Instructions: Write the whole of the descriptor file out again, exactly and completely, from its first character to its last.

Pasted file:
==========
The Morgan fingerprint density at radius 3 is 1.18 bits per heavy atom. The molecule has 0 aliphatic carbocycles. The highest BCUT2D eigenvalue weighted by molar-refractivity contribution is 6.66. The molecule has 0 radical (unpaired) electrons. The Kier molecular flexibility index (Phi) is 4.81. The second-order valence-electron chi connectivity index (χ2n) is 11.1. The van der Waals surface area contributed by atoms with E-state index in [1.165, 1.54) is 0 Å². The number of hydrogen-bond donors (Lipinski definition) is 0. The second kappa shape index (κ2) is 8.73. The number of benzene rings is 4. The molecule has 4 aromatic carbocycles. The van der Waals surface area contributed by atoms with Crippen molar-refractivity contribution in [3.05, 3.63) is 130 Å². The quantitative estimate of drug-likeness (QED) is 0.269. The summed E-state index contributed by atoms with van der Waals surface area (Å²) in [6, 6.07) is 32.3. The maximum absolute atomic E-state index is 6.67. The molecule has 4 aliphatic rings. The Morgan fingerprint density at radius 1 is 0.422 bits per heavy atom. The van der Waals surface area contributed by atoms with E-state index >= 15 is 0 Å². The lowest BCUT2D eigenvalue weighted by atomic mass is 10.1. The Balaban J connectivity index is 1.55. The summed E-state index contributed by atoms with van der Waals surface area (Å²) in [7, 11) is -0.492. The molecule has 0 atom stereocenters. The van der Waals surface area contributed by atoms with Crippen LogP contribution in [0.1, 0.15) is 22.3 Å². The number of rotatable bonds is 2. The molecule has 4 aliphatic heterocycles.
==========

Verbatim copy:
The Morgan fingerprint density at radius 3 is 1.18 bits per heavy atom. The molecule has 0 aliphatic carbocycles. The highest BCUT2D eigenvalue weighted by molar-refractivity contribution is 6.66. The molecule has 0 radical (unpaired) electrons. The Kier molecular flexibility index (Phi) is 4.81. The second-order valence-electron chi connectivity index (χ2n) is 11.1. The van der Waals surface area contributed by atoms with E-state index in [1.165, 1.54) is 0 Å². The number of hydrogen-bond donors (Lipinski definition) is 0. The second kappa shape index (κ2) is 8.73. The number of benzene rings is 4. The molecule has 4 aromatic carbocycles. The van der Waals surface area contributed by atoms with Crippen molar-refractivity contribution in [3.05, 3.63) is 130 Å². The quantitative estimate of drug-likeness (QED) is 0.269. The summed E-state index contributed by atoms with van der Waals surface area (Å²) in [6, 6.07) is 32.3. The maximum absolute atomic E-state index is 6.67. The molecule has 4 aliphatic rings. The Morgan fingerprint density at radius 1 is 0.422 bits per heavy atom. The van der Waals surface area contributed by atoms with E-state index >= 15 is 0 Å². The lowest BCUT2D eigenvalue weighted by atomic mass is 10.1. The Balaban J connectivity index is 1.55. The summed E-state index contributed by atoms with van der Waals surface area (Å²) in [7, 11) is -0.492. The molecule has 0 atom stereocenters. The van der Waals surface area contributed by atoms with Crippen LogP contribution in [0.1, 0.15) is 22.3 Å². The number of rotatable bonds is 2. The molecule has 4 aliphatic heterocycles.